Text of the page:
« on: January 09, 2005, 07:30:07 PM »
It's a rough gauge of your intelligence. As a competitive law school applicant, if you had chosen not to practice and improve your score, I would probably say you're an idiot.
The reason it's justifiable as a tool for admissions is that experience/evidence has shown that LSAT score is a more reliable indicator of law school performance than undergraduate GPA.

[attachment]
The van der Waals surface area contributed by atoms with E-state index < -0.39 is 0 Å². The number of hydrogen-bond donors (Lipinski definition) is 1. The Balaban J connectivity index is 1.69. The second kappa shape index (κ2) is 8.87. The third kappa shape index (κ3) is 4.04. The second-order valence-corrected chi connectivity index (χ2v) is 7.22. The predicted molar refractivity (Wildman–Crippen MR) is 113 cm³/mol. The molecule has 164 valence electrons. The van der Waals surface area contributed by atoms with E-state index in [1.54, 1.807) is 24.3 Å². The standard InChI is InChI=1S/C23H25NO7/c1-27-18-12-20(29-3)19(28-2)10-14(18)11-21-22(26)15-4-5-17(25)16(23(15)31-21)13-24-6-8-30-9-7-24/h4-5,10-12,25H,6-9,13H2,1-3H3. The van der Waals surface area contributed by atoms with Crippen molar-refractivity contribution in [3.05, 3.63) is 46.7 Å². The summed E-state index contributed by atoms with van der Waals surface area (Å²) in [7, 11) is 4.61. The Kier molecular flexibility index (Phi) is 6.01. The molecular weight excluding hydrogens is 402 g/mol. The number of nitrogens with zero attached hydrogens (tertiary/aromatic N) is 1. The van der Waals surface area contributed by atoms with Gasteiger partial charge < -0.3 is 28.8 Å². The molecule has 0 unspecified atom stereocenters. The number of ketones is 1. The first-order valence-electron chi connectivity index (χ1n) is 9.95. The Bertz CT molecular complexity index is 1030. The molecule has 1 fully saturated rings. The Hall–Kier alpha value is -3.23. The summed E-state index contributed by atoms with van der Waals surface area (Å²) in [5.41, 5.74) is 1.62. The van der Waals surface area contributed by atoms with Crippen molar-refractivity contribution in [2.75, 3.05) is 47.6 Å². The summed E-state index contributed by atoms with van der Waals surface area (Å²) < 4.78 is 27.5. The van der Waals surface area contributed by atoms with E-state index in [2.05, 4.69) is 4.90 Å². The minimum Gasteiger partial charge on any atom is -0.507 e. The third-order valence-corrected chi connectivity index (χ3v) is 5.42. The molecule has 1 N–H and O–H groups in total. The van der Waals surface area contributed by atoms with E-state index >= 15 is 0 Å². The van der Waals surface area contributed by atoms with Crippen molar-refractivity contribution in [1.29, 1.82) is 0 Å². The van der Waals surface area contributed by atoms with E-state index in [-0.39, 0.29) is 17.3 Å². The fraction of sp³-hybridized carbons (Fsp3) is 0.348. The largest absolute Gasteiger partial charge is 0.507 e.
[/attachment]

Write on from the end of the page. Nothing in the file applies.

You state in your post that the LSAT is a "rough gauge of your intelligence." Without trying to be argumentative at all, I wonder....if you had scored lower, say in the 130's or 140's, would you be saying the same thing?
Second, what evidence do you have to support your claim? The LSAT tests three spheres of thinking and reasoning, and is really just a really good gauge of one's ability to take a standardized test in a pressure-cooker evironment.
Basically, I really don't agree with you....one's LSAT score is completely and totally unrelated to one's intelligence or their ability to succed in law school.